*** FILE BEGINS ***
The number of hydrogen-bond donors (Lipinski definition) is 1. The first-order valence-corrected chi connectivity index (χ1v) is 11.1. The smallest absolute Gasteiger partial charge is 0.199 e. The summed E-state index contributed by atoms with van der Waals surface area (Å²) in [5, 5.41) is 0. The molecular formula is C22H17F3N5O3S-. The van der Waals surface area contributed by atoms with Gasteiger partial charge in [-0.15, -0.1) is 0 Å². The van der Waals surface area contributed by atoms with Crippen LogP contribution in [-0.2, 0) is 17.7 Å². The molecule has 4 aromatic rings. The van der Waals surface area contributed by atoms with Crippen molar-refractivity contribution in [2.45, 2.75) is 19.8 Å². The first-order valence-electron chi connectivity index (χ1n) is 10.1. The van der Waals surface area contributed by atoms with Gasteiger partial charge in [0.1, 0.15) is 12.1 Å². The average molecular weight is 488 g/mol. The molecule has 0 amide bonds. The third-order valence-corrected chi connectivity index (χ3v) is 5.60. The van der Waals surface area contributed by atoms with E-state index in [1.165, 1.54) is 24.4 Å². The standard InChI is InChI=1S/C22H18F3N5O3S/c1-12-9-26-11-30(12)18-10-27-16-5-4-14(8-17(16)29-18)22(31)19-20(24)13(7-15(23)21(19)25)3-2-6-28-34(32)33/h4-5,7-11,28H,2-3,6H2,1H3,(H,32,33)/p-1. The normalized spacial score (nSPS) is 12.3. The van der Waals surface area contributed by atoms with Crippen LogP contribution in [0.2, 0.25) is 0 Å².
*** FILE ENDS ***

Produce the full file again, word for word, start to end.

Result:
The number of hydrogen-bond donors (Lipinski definition) is 1. The first-order valence-corrected chi connectivity index (χ1v) is 11.1. The smallest absolute Gasteiger partial charge is 0.199 e. The summed E-state index contributed by atoms with van der Waals surface area (Å²) in [5, 5.41) is 0. The molecular formula is C22H17F3N5O3S-. The van der Waals surface area contributed by atoms with Gasteiger partial charge in [-0.15, -0.1) is 0 Å². The van der Waals surface area contributed by atoms with Crippen LogP contribution in [-0.2, 0) is 17.7 Å². The molecule has 4 aromatic rings. The van der Waals surface area contributed by atoms with Crippen molar-refractivity contribution in [2.45, 2.75) is 19.8 Å². The first-order valence-electron chi connectivity index (χ1n) is 10.1. The van der Waals surface area contributed by atoms with Gasteiger partial charge in [0.1, 0.15) is 12.1 Å². The average molecular weight is 488 g/mol. The molecule has 0 amide bonds. The third-order valence-corrected chi connectivity index (χ3v) is 5.60. The van der Waals surface area contributed by atoms with E-state index in [1.165, 1.54) is 24.4 Å². The standard InChI is InChI=1S/C22H18F3N5O3S/c1-12-9-26-11-30(12)18-10-27-16-5-4-14(8-17(16)29-18)22(31)19-20(24)13(7-15(23)21(19)25)3-2-6-28-34(32)33/h4-5,7-11,28H,2-3,6H2,1H3,(H,32,33)/p-1. The normalized spacial score (nSPS) is 12.3. The van der Waals surface area contributed by atoms with Crippen LogP contribution in [0.2, 0.25) is 0 Å².